In Rainbow nation?… Aniagolu revisits Nigeria’s role in apartheid South Africa, xenophobia
Rainbow Nation? is a historical and sociopolitical account of the apartheid struggle in South Africa. Authored by Professor Emeka Aniagolu, the book provides an in-depth analysis of the apartheid struggle, the key players as well as life in post-apartheid South Africa.
It, however, goes further to discuss xenophobia, which has become a new narrative in the country and how it has undermined the apartheid struggle.
Published in 2021 by Fahimta Books, the book provides students of history and international relations research material on the apartheid system of governance, the resultant effects on the Black South African economy as well as their psychology.
Aniagolu, while explaining the question mark on the book, says that it interrogates the current xenophobia that has dwarfed what South Africa should have been in the continent.
According to Aniagolu, though the name, Rainbow Nation, was coined by Archbishop Desmond Tutu to describe South Africa after its first democratically held election in 1994, the expectations of many appeared to have disappeared.
“They were negotiating for a new South Africa with the hope that racism would be done away with, there would be no hunger and that poverty would be eliminated.
“But they have not been able to achieve all these. They have not been able to achieve even land reform. That is the reason they are economically displaced and are landless on their own land.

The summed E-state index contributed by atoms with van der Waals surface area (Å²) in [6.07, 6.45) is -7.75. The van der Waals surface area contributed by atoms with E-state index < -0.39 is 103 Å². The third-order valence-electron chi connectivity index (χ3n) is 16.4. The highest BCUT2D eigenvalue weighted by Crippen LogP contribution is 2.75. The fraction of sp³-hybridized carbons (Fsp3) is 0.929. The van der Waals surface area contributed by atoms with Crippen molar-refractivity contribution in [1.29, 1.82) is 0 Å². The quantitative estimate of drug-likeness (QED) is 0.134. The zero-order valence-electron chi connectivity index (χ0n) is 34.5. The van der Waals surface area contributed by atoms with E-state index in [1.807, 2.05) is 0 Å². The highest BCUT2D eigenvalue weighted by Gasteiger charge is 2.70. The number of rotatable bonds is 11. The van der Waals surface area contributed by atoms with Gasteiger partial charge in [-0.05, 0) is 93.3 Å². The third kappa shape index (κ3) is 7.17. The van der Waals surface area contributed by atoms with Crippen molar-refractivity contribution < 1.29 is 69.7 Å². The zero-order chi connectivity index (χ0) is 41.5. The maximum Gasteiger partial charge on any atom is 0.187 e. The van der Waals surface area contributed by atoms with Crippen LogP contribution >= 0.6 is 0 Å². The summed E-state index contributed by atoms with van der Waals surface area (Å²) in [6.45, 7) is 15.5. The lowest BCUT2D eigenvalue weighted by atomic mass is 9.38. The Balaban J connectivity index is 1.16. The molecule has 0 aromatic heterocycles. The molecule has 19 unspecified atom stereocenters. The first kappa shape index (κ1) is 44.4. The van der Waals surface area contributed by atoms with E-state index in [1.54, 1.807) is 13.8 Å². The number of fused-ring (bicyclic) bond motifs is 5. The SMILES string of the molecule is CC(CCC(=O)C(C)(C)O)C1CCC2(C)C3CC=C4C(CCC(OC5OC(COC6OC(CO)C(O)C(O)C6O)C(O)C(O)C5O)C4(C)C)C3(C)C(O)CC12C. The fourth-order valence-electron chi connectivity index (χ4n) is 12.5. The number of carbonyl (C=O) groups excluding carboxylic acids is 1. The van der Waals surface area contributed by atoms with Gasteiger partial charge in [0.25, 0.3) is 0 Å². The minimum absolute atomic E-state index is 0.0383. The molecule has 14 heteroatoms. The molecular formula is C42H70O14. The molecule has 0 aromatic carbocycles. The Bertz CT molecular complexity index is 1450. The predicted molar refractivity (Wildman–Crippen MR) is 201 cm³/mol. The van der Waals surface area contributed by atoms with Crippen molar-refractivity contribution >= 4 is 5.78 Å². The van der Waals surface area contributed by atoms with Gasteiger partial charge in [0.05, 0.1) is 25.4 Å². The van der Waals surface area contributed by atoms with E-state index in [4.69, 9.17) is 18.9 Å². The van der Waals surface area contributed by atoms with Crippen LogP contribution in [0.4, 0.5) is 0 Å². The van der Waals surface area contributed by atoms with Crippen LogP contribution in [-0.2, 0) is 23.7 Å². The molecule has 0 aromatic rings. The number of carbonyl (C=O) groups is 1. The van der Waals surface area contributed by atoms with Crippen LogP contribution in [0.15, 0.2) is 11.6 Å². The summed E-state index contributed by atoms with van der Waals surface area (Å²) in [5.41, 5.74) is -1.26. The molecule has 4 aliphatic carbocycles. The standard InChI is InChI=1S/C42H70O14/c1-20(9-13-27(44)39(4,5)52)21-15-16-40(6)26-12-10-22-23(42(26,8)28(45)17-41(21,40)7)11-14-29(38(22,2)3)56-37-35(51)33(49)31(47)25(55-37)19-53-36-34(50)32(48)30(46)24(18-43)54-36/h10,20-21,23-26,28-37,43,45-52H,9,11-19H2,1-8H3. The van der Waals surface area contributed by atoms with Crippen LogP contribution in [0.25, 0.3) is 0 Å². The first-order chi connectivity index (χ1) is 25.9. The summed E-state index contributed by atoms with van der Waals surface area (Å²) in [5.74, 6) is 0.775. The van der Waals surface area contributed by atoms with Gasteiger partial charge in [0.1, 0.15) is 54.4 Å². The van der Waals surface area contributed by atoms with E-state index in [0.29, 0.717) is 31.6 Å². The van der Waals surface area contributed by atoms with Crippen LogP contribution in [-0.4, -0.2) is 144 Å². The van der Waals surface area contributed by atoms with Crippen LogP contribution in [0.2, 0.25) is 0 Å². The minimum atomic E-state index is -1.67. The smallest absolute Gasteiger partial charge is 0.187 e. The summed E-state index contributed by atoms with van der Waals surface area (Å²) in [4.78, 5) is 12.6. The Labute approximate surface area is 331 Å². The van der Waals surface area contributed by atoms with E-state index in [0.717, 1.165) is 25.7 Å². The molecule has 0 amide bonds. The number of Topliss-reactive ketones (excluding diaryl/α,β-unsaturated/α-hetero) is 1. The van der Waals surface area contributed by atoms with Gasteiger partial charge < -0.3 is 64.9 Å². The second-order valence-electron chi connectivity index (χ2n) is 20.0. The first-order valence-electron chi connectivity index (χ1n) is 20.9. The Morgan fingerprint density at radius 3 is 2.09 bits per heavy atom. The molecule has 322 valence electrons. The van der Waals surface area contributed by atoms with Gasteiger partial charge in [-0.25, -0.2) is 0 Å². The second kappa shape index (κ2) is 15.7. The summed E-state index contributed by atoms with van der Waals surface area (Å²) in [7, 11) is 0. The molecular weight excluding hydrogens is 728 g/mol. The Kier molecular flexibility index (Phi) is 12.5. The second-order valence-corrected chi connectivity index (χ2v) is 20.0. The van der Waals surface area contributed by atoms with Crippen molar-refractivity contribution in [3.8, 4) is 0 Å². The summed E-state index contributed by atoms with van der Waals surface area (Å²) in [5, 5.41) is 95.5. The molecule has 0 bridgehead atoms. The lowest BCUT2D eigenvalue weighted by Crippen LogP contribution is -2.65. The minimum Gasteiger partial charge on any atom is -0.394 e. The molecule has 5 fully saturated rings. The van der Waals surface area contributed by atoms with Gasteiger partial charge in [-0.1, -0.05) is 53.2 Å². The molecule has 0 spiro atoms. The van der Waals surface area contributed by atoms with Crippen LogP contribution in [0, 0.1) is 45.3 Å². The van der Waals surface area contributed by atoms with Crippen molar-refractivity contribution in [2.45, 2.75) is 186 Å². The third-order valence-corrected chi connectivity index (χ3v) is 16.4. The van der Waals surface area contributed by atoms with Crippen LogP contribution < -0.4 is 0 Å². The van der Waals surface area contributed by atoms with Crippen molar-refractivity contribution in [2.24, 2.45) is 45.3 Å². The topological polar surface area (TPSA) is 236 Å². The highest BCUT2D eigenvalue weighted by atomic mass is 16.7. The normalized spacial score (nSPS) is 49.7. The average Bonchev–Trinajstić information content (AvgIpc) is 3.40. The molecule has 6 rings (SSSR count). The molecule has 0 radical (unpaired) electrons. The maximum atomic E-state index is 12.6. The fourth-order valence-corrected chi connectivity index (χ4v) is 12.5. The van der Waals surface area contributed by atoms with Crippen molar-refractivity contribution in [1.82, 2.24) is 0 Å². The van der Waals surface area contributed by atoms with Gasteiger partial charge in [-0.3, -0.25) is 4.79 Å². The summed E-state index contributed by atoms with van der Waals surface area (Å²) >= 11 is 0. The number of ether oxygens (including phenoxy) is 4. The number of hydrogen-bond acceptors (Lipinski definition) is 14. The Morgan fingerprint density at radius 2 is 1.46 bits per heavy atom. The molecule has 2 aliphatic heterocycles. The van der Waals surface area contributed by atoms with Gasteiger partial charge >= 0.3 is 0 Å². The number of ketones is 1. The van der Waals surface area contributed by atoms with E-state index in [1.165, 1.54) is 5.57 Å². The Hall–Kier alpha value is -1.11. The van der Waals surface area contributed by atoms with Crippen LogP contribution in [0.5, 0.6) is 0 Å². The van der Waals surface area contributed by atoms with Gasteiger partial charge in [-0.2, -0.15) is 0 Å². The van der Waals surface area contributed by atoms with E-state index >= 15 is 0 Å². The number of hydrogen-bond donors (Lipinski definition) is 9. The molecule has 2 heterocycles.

“So, the title makes sense in describing the situation in South Africa,” he said.
At the book’s recent public presentation, Professor Osita Ogbu described both the author and his book as intellectually complex; deeply historical and futuristic; authentic and fearless.
“Both are exciting and troubling to encounter- they reveal our ignorance but leave us richly more knowledgeable,” he said.
Before his recent title, Aniagolu already had 17 books to his credit, nine of which are Afrocentric fictions.
Some of his earlier books include Black Mustard Seed published in 2002, nominated for the Commonwealth Writers Prize; Ozo: A Story of an African Knighthood, published in 2005, which centres on issues of honesty, personal integrity, ethical values and heroism that are closely related to the exalted Ozo title in Igbo society; Standing on the Shoulders of Giants: A Multicultural History of Western and World Civilisation published in 2008; Co-Whites: How and Why Women ‘Betrayed’ the Struggle for Racial Equality in the History of the United States published in 2010 and The Tale of Two Giants: Chinua Achebe & Wole Soyinka published in 2016.
Why a book on South Africa and the liquidated apartheid regime when there is numerous challenge confronting the author’s native country, Nigeria?
The reviewer attributed this to the author’s versatility and expertise as a historian and sociopolitical analyst as well as his credentials as an African ‘intellectual freedom fighter’.